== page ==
Karen Donley-Hayes is a regular contributor for several medical publications in the Modern Medicine collection (Dermatology Times, Cosmetic Surgery Times, Ophthalmology Times, Drug Topics magazines, etc.). Her work has also appeared in the Journal of the American Medical Association, and in numerous horse magazines (Equus, Dressage Today, The Horse, etc.). She has essays in the anthology Chicken Soup for the Soul – My Cat’s Life, and forthcoming in The Heart of All That Is: Reflections on Home, a Holy Cow! Press anthology to be published in October 2013. She has an M.A. in interdisciplinary studies, an M.F.A. in creative writing and is editor at Hiram College. She lives in Ohio with her husband, several geriatric cats, a German shepherd, four hens, and one horse.
Hens on a Porch
I sit on a white wooden bench on my back porch, being careful to avoid the frozen clots of chicken poop. It’s dusk, and despite the cold, I’m spending some quality time with “the girls,” our four golden laced Wyandotte hens. It’s March, but winter in Ohio doesn’t care much about the calendar. It’s so cold frost laces the porch screens, and I wouldn’t be sitting out here at all except for the evening sun … it’s bright even as it slides northwest and sinks behind the hills and woods of our neighbor’s property.
A year ago at this time, the sun set through a thick stand of winter-naked trees; this year, it settles over a thinner, sparser stand of trees, survivors of a clear-cutting free-for-all last fall. A year ago, during the months when snow covered the ground and the leaves were off the trees, I watched winter in the woods, saw things one didn’t see in the summer – the way the land sloped uphill, and a band of wild turkeys that lived along the crest of that hill. They foraged along the woods’ floor, sometimes chasing each other, bickering. When I had braved the cold on the back porch, I listened to their turkey songs, the chorus of their society.
During the lumber rape in the fall, I had often wondered what would happen to the turkeys. This evening, I see much more of the hidden floor of the lost woods – much flatter than I’d realized, just one small rise of a hill, the rest dull and uninteresting, flood plain from the creek that runs through there. I used to want to ask our neighbors if I could walk through their woods (when the woods were still there), but now I have no desire to walk through the refuse left from the plunder, scraps of wood, discarded branches, swathed now in snow, lying like corpses. But they hadn’t massacred the entire woods, just this section of it, and beyond this hack job the trees huddle together again. The setting sun – vibrant in a way it hasn’t been in months, a way that warms me even though it’s not warm – winks behind those untouched trees.
On the porch at my feet, our hens work on the two ears of corn I’ve given them. They love it, not just the corn, but the activity – pecking the kernels off the cob, scratching away husks with their claws, turning the cob, investigating the possibilities. The girls murmur, chuck-chucking and clucking, looking up at me with curious purr-puuuuurrrpps when I squat next to them, pulling a little more of the husk down the corn cob. They pluck the cob right out of my hand and go back to work at it, and I sit back on my bench.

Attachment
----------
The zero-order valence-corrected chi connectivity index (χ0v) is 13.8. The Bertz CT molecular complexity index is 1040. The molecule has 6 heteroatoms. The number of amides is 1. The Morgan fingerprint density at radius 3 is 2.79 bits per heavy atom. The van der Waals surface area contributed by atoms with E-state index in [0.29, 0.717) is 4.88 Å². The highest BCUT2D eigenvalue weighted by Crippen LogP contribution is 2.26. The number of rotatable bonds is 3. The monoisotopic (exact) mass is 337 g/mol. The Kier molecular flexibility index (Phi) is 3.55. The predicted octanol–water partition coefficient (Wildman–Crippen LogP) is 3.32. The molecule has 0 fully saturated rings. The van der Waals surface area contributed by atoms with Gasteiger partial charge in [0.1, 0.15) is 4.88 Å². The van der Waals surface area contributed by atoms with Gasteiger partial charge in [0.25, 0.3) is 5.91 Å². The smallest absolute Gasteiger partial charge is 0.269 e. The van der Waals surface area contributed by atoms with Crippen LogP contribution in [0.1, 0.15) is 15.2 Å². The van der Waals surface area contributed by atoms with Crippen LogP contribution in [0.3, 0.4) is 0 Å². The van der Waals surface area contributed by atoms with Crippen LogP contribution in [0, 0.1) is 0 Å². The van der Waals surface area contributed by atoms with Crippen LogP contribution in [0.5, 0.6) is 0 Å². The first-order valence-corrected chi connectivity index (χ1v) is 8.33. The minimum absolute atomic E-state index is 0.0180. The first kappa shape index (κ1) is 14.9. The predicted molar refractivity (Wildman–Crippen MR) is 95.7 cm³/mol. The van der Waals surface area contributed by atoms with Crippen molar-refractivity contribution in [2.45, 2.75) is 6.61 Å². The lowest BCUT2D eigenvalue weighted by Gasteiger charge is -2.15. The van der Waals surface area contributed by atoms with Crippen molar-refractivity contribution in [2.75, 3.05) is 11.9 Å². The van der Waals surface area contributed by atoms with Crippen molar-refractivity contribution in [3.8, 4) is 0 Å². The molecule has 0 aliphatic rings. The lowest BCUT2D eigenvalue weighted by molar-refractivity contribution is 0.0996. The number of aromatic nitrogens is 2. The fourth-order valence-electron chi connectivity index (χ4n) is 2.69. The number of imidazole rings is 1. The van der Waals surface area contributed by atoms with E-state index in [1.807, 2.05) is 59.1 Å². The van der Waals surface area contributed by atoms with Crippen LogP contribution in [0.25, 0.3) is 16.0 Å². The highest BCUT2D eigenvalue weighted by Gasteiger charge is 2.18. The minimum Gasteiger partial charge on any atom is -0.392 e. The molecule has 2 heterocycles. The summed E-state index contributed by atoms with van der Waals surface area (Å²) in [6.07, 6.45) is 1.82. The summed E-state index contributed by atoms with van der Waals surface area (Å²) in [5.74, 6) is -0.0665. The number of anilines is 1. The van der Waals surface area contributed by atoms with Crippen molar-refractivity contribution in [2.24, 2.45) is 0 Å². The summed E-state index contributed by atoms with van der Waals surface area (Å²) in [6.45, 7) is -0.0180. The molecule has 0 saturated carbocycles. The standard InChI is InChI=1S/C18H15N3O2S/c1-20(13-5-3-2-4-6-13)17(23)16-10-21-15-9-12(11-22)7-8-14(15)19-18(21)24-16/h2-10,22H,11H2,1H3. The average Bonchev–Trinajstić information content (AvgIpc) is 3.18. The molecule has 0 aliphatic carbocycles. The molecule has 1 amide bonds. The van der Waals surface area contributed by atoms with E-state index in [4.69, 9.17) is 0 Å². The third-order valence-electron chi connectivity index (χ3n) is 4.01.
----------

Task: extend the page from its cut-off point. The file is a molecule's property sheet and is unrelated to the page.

The hens are sequestered at our screened and covered back porch because in December, when there was two feet of snow on the ground, hawks became risk-taking famished and killed Ezmeralda, our black Jersey giant hen, a bird much too big to carry away. We found Ezmeralda rammed deep into her own snow-grave, her crop and breast meat devoured. Black feathers and down drifted across the snow’s surface, broken only by three indentations the hawk’s wings made when it tried to but could not carry off the hen.
Now I wonder what the hawks think, those who have survived the winter so far, that the chicken buffet is screened off. They can surely see the hens, hear them, smell them (can hawks smell?). And I wonder, too, if the newly denuded landscape behind our house benefits them at all; surely hunting would be easier with fewer trees, but do those fewer trees also mean fewer small woodland creatures scampering across the raptors’ menu? Has this logging I abhorred for its plain ugliness been a boon or bane to the creatures inhabiting the area? I have not seen the turkeys, nor heard their song, at all this winter.
But a few times in the last week or two, I’ve been awakened late in the night by a new song, ancient as the hills and snow, one I’d never heard before yet knew instantly: coyote. I think they’re new here, perhaps finding some appeal in the ravaged woods. Several nights, I listened to their yelps and howls, yips and cries, all weaving together, moving like one voice through the woods, nearer then farther, back toward the fence-line again, then dancing up the hill and fading south. Their chorus seemed haunting – mysterious and joyous and as old as the denuded hills. Those nights, snugged in the warmth of my covers, spooned against my husband, I lay still and listened, awed.
It’s getting dark. The hens have finished their corn cob activities and are chuck-chucking their way to the “stunt-coop” we set up when we evacuated them to the porch: a giant dog crate, inverted, with tomato stakes wedged through the vents to serve as perches. The girls seem entirely content with it. As I leave the porch, clean my boots off in the snow and get ready to go inside for the evening, I hear something I have not heard all winter. It stops me in my tracks. I turn to scrutinize where the woods had been, squinting into the fading light. I don’t see anything other than snow and rubble branches, then deepening shadows where the trees throng together again.
But I hear it again – a little farther away than in previous years – yet clear and conversational and entirely unperturbed: turkey song.